LOS ANGELES (Reuters) - A suspect wanted in the shooting death of a California police officer was believed to be in the United States illegally, a county sheriff said on Thursday as President Donald Trump cited the manhunt in his push for a wall on the border with Mexico.
Trump tweeted about the shooting on the sixth day of a shutdown of the federal government, which was triggered by his $5 billion demand, largely opposed by Democrats and some lawmakers in Trump’s own Republican party, for the wall he wants to build.
A police officer for the city of Newman, a small Northern California town, was shot and killed there on Wednesday, after pulling over a suspect on suspicion of driving under the influence, authorities said.
The suspect, whose name has not been released, exchanged gunfire with the officer before fleeing, Stanislaus County Sheriff Adam Christianson told reporters. The officer, identified as 33-year-old Ronil Singh, was struck by gunfire and taken to a hospital where he was pronounced dead.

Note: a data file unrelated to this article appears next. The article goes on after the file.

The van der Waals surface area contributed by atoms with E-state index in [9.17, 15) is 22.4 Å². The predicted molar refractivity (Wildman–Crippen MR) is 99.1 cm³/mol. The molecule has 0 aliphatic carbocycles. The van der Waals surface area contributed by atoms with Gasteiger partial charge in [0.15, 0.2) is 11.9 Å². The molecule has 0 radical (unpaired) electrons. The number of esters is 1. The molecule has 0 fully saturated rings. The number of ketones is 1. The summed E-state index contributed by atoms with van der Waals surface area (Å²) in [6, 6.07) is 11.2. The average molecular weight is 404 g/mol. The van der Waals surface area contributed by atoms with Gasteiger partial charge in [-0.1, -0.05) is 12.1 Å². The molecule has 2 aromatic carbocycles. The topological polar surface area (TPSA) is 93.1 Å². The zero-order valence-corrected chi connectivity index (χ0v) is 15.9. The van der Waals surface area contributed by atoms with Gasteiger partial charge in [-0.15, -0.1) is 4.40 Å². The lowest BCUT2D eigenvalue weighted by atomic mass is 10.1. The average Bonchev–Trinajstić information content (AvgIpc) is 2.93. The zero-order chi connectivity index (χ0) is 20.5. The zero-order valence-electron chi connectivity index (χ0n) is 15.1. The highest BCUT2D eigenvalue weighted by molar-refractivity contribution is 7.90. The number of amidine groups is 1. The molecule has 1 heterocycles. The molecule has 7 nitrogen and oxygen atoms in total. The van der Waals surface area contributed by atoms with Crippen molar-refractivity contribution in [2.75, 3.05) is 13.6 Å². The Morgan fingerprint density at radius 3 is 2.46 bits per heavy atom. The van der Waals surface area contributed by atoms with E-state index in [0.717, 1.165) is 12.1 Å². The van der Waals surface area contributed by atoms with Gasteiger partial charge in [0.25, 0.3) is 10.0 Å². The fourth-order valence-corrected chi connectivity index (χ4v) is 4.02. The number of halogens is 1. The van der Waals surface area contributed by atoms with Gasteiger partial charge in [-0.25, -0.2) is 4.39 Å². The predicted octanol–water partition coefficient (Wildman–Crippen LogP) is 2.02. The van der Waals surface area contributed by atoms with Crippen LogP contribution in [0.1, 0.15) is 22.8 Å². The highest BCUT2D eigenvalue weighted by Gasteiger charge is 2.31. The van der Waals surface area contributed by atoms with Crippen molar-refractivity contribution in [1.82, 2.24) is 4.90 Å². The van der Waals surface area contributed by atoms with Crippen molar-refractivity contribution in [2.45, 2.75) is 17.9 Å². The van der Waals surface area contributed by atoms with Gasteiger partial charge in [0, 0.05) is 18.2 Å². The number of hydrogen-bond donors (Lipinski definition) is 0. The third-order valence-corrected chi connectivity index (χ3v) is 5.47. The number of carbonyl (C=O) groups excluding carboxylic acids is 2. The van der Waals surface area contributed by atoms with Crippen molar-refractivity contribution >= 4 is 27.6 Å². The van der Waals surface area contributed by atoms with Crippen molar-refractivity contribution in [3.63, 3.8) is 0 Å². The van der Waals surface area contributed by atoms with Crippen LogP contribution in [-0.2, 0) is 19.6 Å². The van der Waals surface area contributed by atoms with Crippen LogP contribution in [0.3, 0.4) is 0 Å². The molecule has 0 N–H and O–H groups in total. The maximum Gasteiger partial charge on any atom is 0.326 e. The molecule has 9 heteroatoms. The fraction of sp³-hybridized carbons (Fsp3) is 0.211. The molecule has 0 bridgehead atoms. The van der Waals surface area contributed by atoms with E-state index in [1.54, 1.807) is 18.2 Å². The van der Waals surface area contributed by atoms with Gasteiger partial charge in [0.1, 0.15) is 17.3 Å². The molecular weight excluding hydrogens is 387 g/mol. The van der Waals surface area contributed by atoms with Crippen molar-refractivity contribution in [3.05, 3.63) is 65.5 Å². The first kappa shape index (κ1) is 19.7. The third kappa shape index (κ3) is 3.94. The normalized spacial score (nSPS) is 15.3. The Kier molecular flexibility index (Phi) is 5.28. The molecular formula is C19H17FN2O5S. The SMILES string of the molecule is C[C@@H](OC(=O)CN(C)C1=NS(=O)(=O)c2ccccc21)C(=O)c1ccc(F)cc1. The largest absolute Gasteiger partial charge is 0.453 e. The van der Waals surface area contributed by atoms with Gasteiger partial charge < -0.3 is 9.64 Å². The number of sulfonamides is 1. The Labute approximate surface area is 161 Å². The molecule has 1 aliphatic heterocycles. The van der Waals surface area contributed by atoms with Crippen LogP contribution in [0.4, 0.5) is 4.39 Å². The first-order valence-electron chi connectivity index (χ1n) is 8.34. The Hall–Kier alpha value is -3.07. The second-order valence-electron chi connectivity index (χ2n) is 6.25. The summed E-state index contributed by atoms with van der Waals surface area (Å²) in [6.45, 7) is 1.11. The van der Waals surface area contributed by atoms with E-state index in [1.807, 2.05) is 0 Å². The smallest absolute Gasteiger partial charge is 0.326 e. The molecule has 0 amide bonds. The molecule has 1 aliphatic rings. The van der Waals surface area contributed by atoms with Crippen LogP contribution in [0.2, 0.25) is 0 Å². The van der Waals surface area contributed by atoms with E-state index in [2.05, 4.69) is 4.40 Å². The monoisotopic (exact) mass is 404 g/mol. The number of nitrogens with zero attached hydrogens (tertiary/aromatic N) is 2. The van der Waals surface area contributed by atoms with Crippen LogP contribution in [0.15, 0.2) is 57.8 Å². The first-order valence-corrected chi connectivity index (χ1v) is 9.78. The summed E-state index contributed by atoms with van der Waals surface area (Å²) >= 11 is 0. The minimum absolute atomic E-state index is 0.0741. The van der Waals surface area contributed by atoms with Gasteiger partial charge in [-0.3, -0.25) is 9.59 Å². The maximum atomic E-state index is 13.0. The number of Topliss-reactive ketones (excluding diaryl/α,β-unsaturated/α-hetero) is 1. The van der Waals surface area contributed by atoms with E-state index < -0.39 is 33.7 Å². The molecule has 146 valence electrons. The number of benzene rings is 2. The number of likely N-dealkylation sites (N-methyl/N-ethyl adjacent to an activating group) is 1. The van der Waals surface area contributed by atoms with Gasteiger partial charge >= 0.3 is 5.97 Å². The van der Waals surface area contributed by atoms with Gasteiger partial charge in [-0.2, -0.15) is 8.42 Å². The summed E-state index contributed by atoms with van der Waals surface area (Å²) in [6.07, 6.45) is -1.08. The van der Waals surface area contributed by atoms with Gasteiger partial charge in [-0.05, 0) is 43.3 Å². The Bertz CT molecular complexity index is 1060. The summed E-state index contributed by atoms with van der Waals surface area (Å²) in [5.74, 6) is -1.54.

“This suspect is in our country illegally,” Christianson said at a news conference. “He doesn’t belong here, he’s a criminal. We will find him we will arrest him and we will bring him to justice.”
Trump, during his campaign for president and in the White House, has often highlighted crimes by people who came to the United States without authorization as he has pushed for tougher enforcement of immigration laws.
“There is right now a full scale manhunt going on in California for an illegal immigrant accused of shooting and killing a police officer during a traffic stop,” Trump tweeted on Thursday. “Time to get tough on Border Security. Build the Wall!”
Christianson did not give the nationality of the suspect or say how long he was believed to have been in the United States without authorization.
A Stanislaus County Sheriff’s Office spokesman could not be reached for further comment.
The suspect is believed to still be in Stanislaus County, a largely agricultural area less than 50 miles (80 km) east of San Jose, Christianson said.
Singh was a native of Fiji who immigrated to the United States to become a police officer, Newman Police Chief Randy Richardson told reporters.
“He was never in a bad mood, it was unreal, he loved what he did,” Richardson said at the news conference, breaking down in tears at times.
During the traffic stop, Singh told emergency dispatchers shots had been fired, authorities said, but the suspect fled in a Dodge Ram pickup truck before other officers could arrive.
Reporting by Alex Dobuzinskis; editing by Grant McCool